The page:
Out of This World

Out of This World

‘Guardians of the Galaxy’ is the summer’s most original and fun film

By Carl Kozlowski 07/31/2014

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What if Han Solo was the front-and-center star of the original “Star Wars” movies, and what if his team consisted of a talking raccoon, a mutant tree-man, a hulking giant and a hot green woman, instead of a Wookie named Chewbacca, a couple of robots and a clueless brother-sister duo? That’s basically the question asked by “Guardians of the Galaxy,” and the answer is you would still have a pretty good time, if not a timeless classic. 

 

“Guardians” is perhaps the summer’s most original film, with the folks at Marvel and Disney studios taking a chance on a big-budget ($170 million) mix of sci-fi action and comedy. Part of the risk really comes from the fact that “Guardians” has no big movie stars in its cast of on-screen humans, centering instead on the charms of veteran TV actor Chris Pratt of “Parks and Recreation,” with Bradley Cooper providing the voice of Rocket Raccoon and Vin Diesel serving almost as an in-joke as the voice of the grunting tree-man, Groot, and Zoe Saldana playing the green hero after establishing her bona fides playing a hot blue hero “Avatar.” 

 

Pratt stars as Peter Quill, who has given himself the nickname “Star-Lord” and loves to brag about it to everyone he sees. The film opens with Peter as a young boy watching his mother die in a hospital before he runs outside and is inexplicably zapped by a spaceship and hurtled into the heavens.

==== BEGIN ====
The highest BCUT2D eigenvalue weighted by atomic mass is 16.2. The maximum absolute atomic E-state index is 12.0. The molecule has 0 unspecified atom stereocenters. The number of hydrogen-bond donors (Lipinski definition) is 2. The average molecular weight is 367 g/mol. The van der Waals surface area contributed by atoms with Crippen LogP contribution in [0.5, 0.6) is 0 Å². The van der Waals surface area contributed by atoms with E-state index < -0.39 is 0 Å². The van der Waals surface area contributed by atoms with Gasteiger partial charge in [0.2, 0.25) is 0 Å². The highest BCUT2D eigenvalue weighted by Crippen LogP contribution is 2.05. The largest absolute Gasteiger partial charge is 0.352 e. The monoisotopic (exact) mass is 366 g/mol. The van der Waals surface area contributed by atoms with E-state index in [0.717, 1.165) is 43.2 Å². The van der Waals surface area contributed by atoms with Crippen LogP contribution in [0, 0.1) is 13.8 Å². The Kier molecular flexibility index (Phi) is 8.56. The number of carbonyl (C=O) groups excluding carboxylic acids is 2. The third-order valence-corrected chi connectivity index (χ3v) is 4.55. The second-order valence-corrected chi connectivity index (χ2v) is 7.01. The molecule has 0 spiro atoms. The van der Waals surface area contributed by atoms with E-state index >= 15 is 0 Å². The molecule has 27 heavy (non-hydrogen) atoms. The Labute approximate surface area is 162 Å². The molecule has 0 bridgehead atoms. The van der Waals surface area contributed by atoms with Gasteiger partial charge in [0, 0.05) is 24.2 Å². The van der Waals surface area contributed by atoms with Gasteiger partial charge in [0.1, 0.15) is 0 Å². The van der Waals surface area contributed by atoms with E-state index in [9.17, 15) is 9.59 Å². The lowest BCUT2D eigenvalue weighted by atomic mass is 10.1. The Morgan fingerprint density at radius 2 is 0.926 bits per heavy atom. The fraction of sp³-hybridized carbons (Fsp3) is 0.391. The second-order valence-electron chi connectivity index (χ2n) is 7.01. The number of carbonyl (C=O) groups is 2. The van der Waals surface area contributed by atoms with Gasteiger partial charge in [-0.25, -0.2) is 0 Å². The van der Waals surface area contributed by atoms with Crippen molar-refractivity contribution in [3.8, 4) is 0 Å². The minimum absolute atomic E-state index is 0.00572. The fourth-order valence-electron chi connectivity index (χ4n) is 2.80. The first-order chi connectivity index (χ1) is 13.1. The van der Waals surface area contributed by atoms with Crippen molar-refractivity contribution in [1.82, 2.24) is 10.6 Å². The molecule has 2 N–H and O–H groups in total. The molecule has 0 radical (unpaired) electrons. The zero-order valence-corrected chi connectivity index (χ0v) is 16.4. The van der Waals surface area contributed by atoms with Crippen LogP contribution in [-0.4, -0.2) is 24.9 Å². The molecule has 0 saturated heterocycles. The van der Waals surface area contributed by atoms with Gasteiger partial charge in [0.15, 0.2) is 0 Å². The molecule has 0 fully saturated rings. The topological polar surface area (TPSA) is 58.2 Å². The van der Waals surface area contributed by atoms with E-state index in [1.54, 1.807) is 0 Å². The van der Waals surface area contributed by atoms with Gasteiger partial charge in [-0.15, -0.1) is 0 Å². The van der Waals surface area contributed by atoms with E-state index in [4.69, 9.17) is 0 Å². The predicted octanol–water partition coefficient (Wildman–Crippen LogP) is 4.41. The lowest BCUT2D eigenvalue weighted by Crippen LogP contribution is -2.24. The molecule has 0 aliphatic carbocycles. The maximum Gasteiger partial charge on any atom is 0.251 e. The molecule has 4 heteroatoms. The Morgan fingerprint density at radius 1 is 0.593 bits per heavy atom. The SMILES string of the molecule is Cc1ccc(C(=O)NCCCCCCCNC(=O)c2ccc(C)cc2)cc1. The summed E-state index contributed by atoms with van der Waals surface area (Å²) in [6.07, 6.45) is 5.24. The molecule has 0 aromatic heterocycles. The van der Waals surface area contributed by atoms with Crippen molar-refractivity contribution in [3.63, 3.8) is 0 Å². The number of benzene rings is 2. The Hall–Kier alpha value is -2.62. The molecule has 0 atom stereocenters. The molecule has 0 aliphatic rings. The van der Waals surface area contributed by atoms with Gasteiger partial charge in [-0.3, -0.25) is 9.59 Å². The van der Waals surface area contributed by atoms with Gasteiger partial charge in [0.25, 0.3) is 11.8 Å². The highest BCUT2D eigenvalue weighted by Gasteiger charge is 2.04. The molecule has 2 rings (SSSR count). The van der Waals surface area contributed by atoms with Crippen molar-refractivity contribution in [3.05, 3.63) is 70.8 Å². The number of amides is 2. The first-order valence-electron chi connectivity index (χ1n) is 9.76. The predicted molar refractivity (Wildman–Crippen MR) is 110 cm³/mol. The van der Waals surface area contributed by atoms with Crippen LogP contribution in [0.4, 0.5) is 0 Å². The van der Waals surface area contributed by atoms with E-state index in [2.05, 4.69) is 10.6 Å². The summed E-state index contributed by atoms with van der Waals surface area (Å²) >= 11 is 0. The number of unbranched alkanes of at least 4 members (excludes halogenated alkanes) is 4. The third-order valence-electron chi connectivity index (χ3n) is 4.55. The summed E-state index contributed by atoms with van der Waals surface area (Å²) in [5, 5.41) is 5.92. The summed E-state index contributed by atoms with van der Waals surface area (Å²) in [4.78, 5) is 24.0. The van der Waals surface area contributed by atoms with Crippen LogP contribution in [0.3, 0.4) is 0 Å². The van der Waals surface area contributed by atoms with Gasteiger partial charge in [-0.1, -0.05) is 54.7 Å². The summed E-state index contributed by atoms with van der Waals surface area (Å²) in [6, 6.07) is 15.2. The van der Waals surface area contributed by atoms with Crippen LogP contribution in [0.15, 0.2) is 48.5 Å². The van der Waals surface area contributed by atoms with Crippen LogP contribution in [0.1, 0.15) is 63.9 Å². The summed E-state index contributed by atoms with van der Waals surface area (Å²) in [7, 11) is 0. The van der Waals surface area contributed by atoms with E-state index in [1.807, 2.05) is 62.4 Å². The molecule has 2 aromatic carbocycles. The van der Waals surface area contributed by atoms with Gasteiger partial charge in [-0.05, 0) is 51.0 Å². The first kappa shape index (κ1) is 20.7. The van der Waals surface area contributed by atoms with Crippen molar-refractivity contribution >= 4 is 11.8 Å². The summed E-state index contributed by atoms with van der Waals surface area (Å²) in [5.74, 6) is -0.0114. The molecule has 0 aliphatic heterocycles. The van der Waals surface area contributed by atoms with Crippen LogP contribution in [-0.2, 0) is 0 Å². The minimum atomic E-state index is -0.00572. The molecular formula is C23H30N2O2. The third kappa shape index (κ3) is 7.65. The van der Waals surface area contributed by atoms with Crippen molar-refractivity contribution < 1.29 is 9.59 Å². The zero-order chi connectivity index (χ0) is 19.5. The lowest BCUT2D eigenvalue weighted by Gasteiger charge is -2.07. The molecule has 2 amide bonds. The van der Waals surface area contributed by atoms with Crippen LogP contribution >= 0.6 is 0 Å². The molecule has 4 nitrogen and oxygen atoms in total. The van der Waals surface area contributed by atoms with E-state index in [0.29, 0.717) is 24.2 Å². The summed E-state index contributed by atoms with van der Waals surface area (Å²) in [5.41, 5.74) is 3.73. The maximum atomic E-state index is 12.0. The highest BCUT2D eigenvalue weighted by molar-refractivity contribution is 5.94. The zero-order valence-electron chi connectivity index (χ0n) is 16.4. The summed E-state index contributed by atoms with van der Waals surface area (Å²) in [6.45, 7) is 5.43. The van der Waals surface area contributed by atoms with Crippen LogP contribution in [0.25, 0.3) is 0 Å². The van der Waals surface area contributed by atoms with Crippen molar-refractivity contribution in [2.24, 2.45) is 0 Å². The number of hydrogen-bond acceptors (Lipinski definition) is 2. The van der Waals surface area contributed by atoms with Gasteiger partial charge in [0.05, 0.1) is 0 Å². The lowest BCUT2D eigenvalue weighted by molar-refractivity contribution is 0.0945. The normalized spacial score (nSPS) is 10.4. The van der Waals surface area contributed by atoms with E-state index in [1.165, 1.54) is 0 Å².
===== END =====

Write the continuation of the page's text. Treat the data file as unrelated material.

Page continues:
Now an adult, he is a junk collector working with a group called the Ravagers in search of a metallic orb that is wanted badly by a diverse group of creatures aside from his boss, Yondu (Michael Rooker). The green woman, Gamora, is first on that list, as a highly trained assassin under orders from an evil overlord named Thanos to grab the orb at all costs. 

 

The sarcastic Rocket and his sidekick Groot are also in hot pursuit, though the four quickly decide to team up rather than fight when they realize they need each other’s particular skills and can split a $4 billion bounty if they deliver the orb to the highest bidder in 24 hours. 

 

There are almost too many more creatures and characters, as the movie bounds from one weirdly named galactic location to another at a sometimes confusing pace. But the movie builds momentum and tension well, with the last half-hour a slam-bang barrel of fun that is much less serious than the climactic battles of just about every Marvel movie outside of “The Avengers” itself. 

 

The wizard behind it all is James Gunn, who directed the film and co-wrote the script with Nicole Perlman, based on a series of comics written by Dan Abnett and Andy Lanning. Those comics were a daring experiment in themselves, an attempt to create an alternate form of superheroes that served almost as a spoof of The Avengers but with just enough plotline to be compelling as well as funny. 

 

Gunn has done a couple of my favorite movies in the past decade — the highly unique comedy-horror mash-up “Slither” and the indescribably original “Super,” in which Rainn Wilson of “The Office” plays a put-upon nebbish who decides to gain revenge on society by becoming a superhero vigilante and winds up taking things way too far. Here, Gunn’s been given an opportunity to go big with every crazy idea in his mind, which audiences will have a great time experiencing. 

 

All told, “Guardians of the Galaxy” is a movie that stands out as one of a kind in a summer of sameness. Here’s hoping audiences can embrace its weird vision and inspire even more fresh takes on timeworn genres.

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